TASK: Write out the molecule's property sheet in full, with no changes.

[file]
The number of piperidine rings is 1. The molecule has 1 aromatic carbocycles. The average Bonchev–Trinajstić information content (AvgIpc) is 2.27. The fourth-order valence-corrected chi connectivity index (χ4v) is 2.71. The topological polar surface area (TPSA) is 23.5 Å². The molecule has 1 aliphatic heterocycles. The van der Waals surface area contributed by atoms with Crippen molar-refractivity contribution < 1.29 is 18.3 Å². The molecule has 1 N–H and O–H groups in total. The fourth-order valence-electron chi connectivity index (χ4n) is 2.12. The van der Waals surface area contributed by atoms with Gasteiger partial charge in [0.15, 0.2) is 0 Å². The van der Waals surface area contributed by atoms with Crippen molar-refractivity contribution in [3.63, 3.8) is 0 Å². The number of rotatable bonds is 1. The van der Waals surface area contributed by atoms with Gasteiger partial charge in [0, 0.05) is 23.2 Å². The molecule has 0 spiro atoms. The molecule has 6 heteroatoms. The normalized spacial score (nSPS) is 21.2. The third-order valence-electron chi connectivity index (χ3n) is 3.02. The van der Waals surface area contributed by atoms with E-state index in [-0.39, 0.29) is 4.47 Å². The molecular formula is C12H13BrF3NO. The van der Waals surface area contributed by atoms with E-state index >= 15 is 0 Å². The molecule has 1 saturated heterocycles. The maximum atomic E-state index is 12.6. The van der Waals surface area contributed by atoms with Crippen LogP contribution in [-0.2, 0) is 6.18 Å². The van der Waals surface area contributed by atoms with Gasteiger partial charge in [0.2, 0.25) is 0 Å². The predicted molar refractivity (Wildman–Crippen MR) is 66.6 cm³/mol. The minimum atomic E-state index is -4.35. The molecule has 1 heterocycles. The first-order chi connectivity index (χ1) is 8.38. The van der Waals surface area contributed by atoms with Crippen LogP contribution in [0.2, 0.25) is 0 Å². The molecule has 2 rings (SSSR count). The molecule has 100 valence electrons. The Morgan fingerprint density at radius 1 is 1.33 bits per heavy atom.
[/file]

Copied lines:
The number of piperidine rings is 1. The molecule has 1 aromatic carbocycles. The average Bonchev–Trinajstić information content (AvgIpc) is 2.27. The fourth-order valence-corrected chi connectivity index (χ4v) is 2.71. The topological polar surface area (TPSA) is 23.5 Å². The molecule has 1 aliphatic heterocycles. The van der Waals surface area contributed by atoms with Crippen molar-refractivity contribution < 1.29 is 18.3 Å². The molecule has 1 N–H and O–H groups in total. The fourth-order valence-electron chi connectivity index (χ4n) is 2.12. The van der Waals surface area contributed by atoms with Gasteiger partial charge in [0.15, 0.2) is 0 Å². The van der Waals surface area contributed by atoms with Crippen molar-refractivity contribution in [3.63, 3.8) is 0 Å². The number of rotatable bonds is 1. The van der Waals surface area contributed by atoms with Gasteiger partial charge in [0, 0.05) is 23.2 Å². The molecule has 0 spiro atoms. The molecule has 6 heteroatoms. The normalized spacial score (nSPS) is 21.2. The third-order valence-electron chi connectivity index (χ3n) is 3.02. The van der Waals surface area contributed by atoms with E-state index in [-0.39, 0.29) is 4.47 Å². The molecular formula is C12H13BrF3NO. The van der Waals surface area contributed by atoms with E-state index >= 15 is 0 Å². The molecule has 1 saturated heterocycles. The maximum atomic E-state index is 12.6. The van der Waals surface area contributed by atoms with Crippen LogP contribution in [-0.2, 0) is 6.18 Å². The van der Waals surface area contributed by atoms with Gasteiger partial charge in [0.2, 0.25) is 0 Å². The predicted molar refractivity (Wildman–Crippen MR) is 66.6 cm³/mol. The minimum atomic E-state index is -4.35. The molecule has 1 heterocycles. The first-order chi connectivity index (χ1) is 8.38. The van der Waals surface area contributed by atoms with Crippen LogP contribution in [0.2, 0.25) is 0 Å². The molecule has 2 rings (SSSR count). The molecule has 100 valence electrons. The Morgan fingerprint density at radius 1 is 1.33 bits per heavy atom.